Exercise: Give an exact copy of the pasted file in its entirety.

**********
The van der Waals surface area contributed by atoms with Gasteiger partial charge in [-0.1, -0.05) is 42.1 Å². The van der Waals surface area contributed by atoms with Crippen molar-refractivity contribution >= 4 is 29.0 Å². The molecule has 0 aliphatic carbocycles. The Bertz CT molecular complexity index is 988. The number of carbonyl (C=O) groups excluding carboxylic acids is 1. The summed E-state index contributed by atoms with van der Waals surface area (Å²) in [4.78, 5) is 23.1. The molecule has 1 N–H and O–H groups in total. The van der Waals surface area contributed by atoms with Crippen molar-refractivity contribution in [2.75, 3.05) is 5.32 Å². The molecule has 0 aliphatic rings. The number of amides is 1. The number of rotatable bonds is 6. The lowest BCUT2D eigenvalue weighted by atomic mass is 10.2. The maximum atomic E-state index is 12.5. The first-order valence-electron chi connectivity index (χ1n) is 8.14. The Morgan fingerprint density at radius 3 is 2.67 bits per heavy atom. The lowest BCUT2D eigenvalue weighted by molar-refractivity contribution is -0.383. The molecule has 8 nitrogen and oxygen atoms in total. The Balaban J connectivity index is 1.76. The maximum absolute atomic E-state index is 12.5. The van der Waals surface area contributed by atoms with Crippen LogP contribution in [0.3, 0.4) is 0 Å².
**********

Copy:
The van der Waals surface area contributed by atoms with Gasteiger partial charge in [-0.1, -0.05) is 42.1 Å². The van der Waals surface area contributed by atoms with Crippen molar-refractivity contribution >= 4 is 29.0 Å². The molecule has 0 aliphatic carbocycles. The Bertz CT molecular complexity index is 988. The number of carbonyl (C=O) groups excluding carboxylic acids is 1. The summed E-state index contributed by atoms with van der Waals surface area (Å²) in [4.78, 5) is 23.1. The molecule has 1 N–H and O–H groups in total. The van der Waals surface area contributed by atoms with Crippen molar-refractivity contribution in [2.75, 3.05) is 5.32 Å². The molecule has 0 aliphatic rings. The number of amides is 1. The number of rotatable bonds is 6. The lowest BCUT2D eigenvalue weighted by atomic mass is 10.2. The maximum atomic E-state index is 12.5. The first-order valence-electron chi connectivity index (χ1n) is 8.14. The Morgan fingerprint density at radius 3 is 2.67 bits per heavy atom. The lowest BCUT2D eigenvalue weighted by molar-refractivity contribution is -0.383. The molecule has 8 nitrogen and oxygen atoms in total. The Balaban J connectivity index is 1.76. The maximum absolute atomic E-state index is 12.5. The van der Waals surface area contributed by atoms with Crippen LogP contribution in [0.3, 0.4) is 0 Å².